You might feel like there is little you can do to help, given you’re the one seeking advice, a referral, or a job. But there are several ways to add value, provided you do a bit of research about your new connection and listen to what they are saying. You have a professional network yourself, and might know someone they’d like to connect with. You might have insights to share about your own expertise, especially if relevant to a challenge you picked up on during the conversation. You could provide feedback about one of their recent blog or social media posts (people are always delighted to hear how much their content has resonated with others.) Or you could simply share an article or podcast they might find interesting. You get the idea.
Cultivating relationships throughout the journey is crucial because it helps to talk to others who are going through their own rollercoaster ride. This is especially true if you have a climate transition buddy. You can each pull the other forward, share tips and interesting opportunities, rant about how that dream job fell through after the nth interview, or how you never heard back after crafting that perfect application. Make enough meaningful connections, and at the end you’ll have a group to celebrate with.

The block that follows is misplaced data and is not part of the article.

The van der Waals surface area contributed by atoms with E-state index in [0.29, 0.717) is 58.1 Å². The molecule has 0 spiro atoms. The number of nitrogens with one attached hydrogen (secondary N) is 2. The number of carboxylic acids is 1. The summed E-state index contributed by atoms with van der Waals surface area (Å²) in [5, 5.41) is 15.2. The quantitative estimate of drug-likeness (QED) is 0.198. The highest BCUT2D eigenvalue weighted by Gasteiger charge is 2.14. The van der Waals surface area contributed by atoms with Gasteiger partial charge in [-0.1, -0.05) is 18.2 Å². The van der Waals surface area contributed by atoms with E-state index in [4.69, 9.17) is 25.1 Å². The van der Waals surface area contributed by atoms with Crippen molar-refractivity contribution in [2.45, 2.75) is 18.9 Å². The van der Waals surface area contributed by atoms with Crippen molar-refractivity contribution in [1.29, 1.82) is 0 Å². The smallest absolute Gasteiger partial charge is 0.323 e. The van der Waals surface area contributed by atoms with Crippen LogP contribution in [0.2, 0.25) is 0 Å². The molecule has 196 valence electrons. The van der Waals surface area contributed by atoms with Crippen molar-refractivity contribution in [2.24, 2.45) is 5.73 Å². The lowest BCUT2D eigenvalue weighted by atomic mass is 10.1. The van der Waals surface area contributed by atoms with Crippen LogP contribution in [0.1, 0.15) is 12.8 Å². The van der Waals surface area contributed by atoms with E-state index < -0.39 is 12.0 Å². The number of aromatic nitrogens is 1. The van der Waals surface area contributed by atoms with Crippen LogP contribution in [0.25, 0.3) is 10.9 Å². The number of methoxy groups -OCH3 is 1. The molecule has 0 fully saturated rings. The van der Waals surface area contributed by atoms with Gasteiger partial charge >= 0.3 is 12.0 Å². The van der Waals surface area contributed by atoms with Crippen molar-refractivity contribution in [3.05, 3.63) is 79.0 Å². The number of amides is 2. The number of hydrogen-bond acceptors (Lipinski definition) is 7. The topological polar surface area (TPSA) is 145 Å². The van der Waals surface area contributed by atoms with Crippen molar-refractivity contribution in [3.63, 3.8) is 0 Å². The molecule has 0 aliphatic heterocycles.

Learn about climate, and about yourself
I was fortunate enough to have been laid off (an odd thing to say, but it’s true) just as I was embarking on my climate journey. This gave me a few months to figure out my next steps. I ultimately decided that the most effective use of that time would be to dedicate it to learning. This turned out to be what most improved my chances of launching a climate career.
I dedicated a big part of my days to reading articles, reading books, asking in-depth questions, listening and re-listening to podcasts, sometimes becoming so obsessed that I would follow the internet rabbit hole into the wee hours of the morning, going as deep as I could into a topic. I fully appreciate that not everyone has the financial cushion or spare time that I had, but even a little bit of learning can go a long way for those new to the field, especially if you focus on what interests you most.